How does one find value in life when - in the long run - their entire existence will be forgotten and their species just a blip on the timeline of Evolution? If you think about it, on the infinite (or even extremely large) timeline of this universe, our individual value pretty much equals 0.
Sure, in the short run it is evident that one's life can have value and purpose to humanity. Many powerful leaders and wars have proven this. But so what? Our egos won't be around to reap the glory of knowing that either. Zooming out to the larger timeline - or the big picture - of this universe, I can't see how someone finds value in this present life without a convincing belief in either:
2) The existence of a solution to mortality
Life without one of those beliefs would be like working hard with the goal of a profitable business but knowing that in the long-run my business would never turn over a single dollar of profit. It's pretty obvious that the big picture negates the short-term goals and meaning of that work.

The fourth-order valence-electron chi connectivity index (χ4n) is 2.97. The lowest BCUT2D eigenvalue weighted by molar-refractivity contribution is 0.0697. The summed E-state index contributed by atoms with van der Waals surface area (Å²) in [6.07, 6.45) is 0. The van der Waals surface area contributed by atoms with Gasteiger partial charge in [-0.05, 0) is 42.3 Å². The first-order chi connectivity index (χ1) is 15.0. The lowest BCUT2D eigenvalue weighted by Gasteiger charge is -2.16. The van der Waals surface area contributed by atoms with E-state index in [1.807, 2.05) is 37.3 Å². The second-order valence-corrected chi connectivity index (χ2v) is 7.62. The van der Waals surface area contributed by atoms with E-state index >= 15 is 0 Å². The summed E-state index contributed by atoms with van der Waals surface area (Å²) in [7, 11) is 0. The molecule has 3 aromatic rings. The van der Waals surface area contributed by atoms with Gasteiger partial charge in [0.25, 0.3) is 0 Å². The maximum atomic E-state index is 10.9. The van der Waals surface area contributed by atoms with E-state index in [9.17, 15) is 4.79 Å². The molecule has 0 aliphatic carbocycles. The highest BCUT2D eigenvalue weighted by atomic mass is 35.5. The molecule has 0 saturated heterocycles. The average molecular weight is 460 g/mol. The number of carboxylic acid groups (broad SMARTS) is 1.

3) The possibility that after fulfilling the manifest destiny of implacably rampaging across our universe our descendants will eventually tease apart the fundamental mathematical equations describing the foundations of our existence and find our universe not alone with nothing but the greek chaos surrounding it but amid a vast collection of universes for our future generations to spread to and conquer.
Goals of Man
☑ Don't get eaten by a lion
☑ Get out of Africa
☐ Get out of Earth
☐ Get out of Solar System
☐ Get out of Galaxy
☐ Get out of Local Group
☐ Get out of Earth-Visible Universe
☐ Get out of Universe